Saturday, 29 August 2015

Heal Your Gut with Supercharged Food

There has been much research into the mind-gut-hormones connection and the science is compelling and convincing. What, when and how you eat directly affects your hormones and your immune system. Constantly getting infections? Feeling lethargic? Rashes and allergic-type reactions?
There are so many ways that poor diet can manifest in your body. This doesn't just mean eating bags full of jelly snakes during the afternoon slump. This means restricting food groups, severe calorie restriction, binge eating, eating processed and packaged food as replacements for whole foods (vegetables, fruit, legumes, grains).

I am not perfect, just as you (probably) are not perfect. I don't allow myself to read the "latest celebrity diet tricks" in magazines. I don't subscribe to any particular dietary regimen, although I respect ELEMENTS of some! I am not paleo, or vegan, or pescatarian...
There are weeks I will not eat meat at all, or times when that's exactly what my body craves. One thing I can definitely say I'm guilty of is overdoing the caffeine. I know it is behind my poor sleep and ability to get anxious in a heartbeat! So I will aim to reduce my caffeine and heal my gut. What will you do in the aims of healing your gut?

I've got Lee Holmes' (Supercharged Food) Heal Your Gut for inspiration, information and recipes galore. It's not only super informative and well-researched, but gorgeous to look at. Definitely one for the kitchen AND the coffee table.

The book is designed to assist in restoring gut health with 90 anti-inflammatory recipes to heal and nourish. These include warming drinks with ingredients such as turmeric, chamomile and ginger, sustaining vegetable and meat broths & soups and deliciously delicate desserts like baked blueberry custard.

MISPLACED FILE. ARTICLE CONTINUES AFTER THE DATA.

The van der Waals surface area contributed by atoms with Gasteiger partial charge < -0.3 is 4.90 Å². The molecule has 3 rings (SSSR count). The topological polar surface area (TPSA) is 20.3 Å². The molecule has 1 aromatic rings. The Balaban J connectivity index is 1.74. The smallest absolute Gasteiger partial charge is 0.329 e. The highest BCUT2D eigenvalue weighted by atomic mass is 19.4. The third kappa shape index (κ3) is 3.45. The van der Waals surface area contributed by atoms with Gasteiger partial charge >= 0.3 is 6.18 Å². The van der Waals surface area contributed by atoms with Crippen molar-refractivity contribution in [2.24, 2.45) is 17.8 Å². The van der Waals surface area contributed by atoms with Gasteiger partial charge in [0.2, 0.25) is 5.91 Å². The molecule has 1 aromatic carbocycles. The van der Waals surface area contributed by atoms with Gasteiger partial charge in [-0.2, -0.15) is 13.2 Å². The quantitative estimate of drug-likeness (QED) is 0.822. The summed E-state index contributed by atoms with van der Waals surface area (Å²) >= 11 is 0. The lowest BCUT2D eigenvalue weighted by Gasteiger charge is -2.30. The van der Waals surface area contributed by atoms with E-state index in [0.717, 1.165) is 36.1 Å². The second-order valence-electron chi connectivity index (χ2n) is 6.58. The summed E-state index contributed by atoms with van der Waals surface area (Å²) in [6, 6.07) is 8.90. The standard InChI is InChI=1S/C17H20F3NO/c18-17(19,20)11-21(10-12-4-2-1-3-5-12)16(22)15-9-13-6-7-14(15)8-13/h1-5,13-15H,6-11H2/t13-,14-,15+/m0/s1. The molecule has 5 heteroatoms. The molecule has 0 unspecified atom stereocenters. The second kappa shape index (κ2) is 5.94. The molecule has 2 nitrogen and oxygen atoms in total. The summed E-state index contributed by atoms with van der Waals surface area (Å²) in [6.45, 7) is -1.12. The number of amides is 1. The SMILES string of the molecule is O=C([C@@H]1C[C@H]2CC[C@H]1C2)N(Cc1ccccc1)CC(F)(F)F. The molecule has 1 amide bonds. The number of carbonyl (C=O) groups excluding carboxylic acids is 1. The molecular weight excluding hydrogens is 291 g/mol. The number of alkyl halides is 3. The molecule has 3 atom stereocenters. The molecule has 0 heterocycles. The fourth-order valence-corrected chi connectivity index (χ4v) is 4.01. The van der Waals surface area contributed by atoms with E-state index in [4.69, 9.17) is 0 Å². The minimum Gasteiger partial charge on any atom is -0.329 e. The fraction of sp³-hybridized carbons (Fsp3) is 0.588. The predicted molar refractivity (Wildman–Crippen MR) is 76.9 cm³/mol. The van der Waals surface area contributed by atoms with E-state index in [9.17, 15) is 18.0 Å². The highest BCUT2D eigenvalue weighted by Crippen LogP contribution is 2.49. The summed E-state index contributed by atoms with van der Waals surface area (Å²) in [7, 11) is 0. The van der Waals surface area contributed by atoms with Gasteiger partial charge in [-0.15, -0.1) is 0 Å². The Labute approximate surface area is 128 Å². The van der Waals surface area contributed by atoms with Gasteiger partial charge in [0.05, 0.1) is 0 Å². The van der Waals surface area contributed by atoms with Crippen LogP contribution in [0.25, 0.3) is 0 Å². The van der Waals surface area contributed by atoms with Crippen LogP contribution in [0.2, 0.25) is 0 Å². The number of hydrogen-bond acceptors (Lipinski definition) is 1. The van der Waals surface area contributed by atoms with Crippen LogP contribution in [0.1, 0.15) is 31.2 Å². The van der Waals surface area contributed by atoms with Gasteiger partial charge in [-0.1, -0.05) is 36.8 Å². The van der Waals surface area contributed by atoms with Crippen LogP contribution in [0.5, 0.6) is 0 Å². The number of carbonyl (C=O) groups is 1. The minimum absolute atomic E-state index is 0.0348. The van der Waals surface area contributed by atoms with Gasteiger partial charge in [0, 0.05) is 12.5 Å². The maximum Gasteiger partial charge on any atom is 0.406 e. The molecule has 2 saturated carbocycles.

Heal Your Gut: Supercharged Food by Lee Holmes (Murdoch Books)

Just because I love your guts, I'm going to share some recipes with you. Enjoy.

CUMIN DIGESTIVE AID (JEERA VELLAM)

SERVES 4
Jeera is Hindi for ‘cumin’ and vellam in this context means ‘water’. Cumin is 
a powerful digestive aid and a detoxifier for the kidneys and bladder. Drink this shot after eating to improve digestion.
250 ml (9 fl oz/1 cup) filtered water
1 heaped teaspoon cumin seeds
2.5 cm (1 inch) piece of ginger, peeled and cut into thin sticks
Put all the ingredients in a small saucepan over medium heat and bring to the boil. Reduce the heat and simmer for 2 minutes.
Remove from the heat and set aside for 2 minutes before straining. Cool to room temperature and divide between four glasses to serve.

Garden-fresh Asparagus Soup
serves 4
I just love the healthy snap of a bright-green new-season asparagus stalk. Enjoy their uniquely grassy, sweet flavour and their healthy-bacteria-boosting proteins in this fresh and uplifting soup.
2 tablespoons butter
2 tablespoons extra virgin olive oil, plus extra to serve
2 spring onions (scallions), finely chopped, plus extra,
curled in cold water, to serve
1/2 teaspoon curry powder
1/4  teaspoon ground ginger
1/2 teaspoon ground turmeric
grated zest and juice of 1 lemon
2 medium turnips, peeled and diced
750 ml (26 fl oz/3 cups) vegetable stock (see page 151)
270 ml (91/2 fl oz) tin additive-free coconut milk
175 g (6 oz/1 bunch) asparagus, cut into 1.5 cm (5/8 inch) pieces
1/2 teaspoon Celtic sea salt
freshly cracked black pepper, to taste
Melt the butter with the oil in a large saucepan over medium heat. Add the spring onion and cook, stirring frequently, until soft. Add the curry powder, ginger, turmeric, lemon zest, juice and turnip and cook, stirring frequently,
for 5 minutes.
Add the stock, coconut milk and asparagus, and simmer, partially covered,
for 15 minutes or until the turnip is tender, then add the salt.

Remove from the heat and allow to cool slightly, then purée the mixture in batches in a food processor or blender until smooth. Reheat gently if necessary, then drizzle with olive oil, grind over black pepper and garnish
with curled spring onion.
Almond Milk Jelly Cup
makes 250 ml (9 fl oz/1 cup)

Gelatine is a good source of protein and contains eighteen protein-building amino acids. It’s a great ingredient to include in your gut-healing arsenal, as it seals the digestive tract to help boost nutrient absorption.
250 ml (9 fl oz/1 cup) almond milk (see page 123)
2 teaspoons powdered gelatine
1/4  teaspoon vanilla powder
1/2 teaspoon powdered stevia
Put half the almond milk and the gelatine in a small saucepan over low heat. Whisk briskly until the gelatine is dissolved. Remove from the heat and add the remaining almond milk along with the vanilla and stevia, and whisk to combine.

Pour into one or two glasses or jelly moulds and refrigerate until set. The jelly can be stored in an airtight container in the fridge for 1–2 weeks.

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